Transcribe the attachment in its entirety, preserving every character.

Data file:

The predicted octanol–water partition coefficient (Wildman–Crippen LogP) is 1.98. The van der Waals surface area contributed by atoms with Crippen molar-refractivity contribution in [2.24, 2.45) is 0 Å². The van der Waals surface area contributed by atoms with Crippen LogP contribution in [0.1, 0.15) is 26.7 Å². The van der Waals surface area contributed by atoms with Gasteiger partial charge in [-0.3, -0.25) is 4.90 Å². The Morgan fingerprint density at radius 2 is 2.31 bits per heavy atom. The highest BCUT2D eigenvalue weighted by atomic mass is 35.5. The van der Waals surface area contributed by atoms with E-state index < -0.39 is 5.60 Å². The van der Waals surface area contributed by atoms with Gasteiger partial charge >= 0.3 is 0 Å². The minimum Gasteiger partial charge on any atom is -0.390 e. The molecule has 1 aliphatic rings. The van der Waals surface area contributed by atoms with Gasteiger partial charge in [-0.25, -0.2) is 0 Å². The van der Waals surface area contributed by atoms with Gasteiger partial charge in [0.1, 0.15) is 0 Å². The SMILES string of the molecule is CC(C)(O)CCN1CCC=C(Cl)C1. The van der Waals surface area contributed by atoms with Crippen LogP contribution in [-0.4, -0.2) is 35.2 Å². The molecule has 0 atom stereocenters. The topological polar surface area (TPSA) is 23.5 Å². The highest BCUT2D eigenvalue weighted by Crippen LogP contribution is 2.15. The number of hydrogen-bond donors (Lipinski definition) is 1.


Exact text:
The predicted octanol–water partition coefficient (Wildman–Crippen LogP) is 1.98. The van der Waals surface area contributed by atoms with Crippen molar-refractivity contribution in [2.24, 2.45) is 0 Å². The van der Waals surface area contributed by atoms with Crippen LogP contribution in [0.1, 0.15) is 26.7 Å². The van der Waals surface area contributed by atoms with Gasteiger partial charge in [-0.3, -0.25) is 4.90 Å². The Morgan fingerprint density at radius 2 is 2.31 bits per heavy atom. The highest BCUT2D eigenvalue weighted by atomic mass is 35.5. The van der Waals surface area contributed by atoms with E-state index < -0.39 is 5.60 Å². The van der Waals surface area contributed by atoms with Gasteiger partial charge >= 0.3 is 0 Å². The minimum Gasteiger partial charge on any atom is -0.390 e. The molecule has 1 aliphatic rings. The van der Waals surface area contributed by atoms with Gasteiger partial charge in [-0.25, -0.2) is 0 Å². The van der Waals surface area contributed by atoms with Gasteiger partial charge in [0.1, 0.15) is 0 Å². The SMILES string of the molecule is CC(C)(O)CCN1CCC=C(Cl)C1. The van der Waals surface area contributed by atoms with Crippen LogP contribution in [-0.4, -0.2) is 35.2 Å². The molecule has 0 atom stereocenters. The topological polar surface area (TPSA) is 23.5 Å². The highest BCUT2D eigenvalue weighted by Crippen LogP contribution is 2.15. The number of hydrogen-bond donors (Lipinski definition) is 1.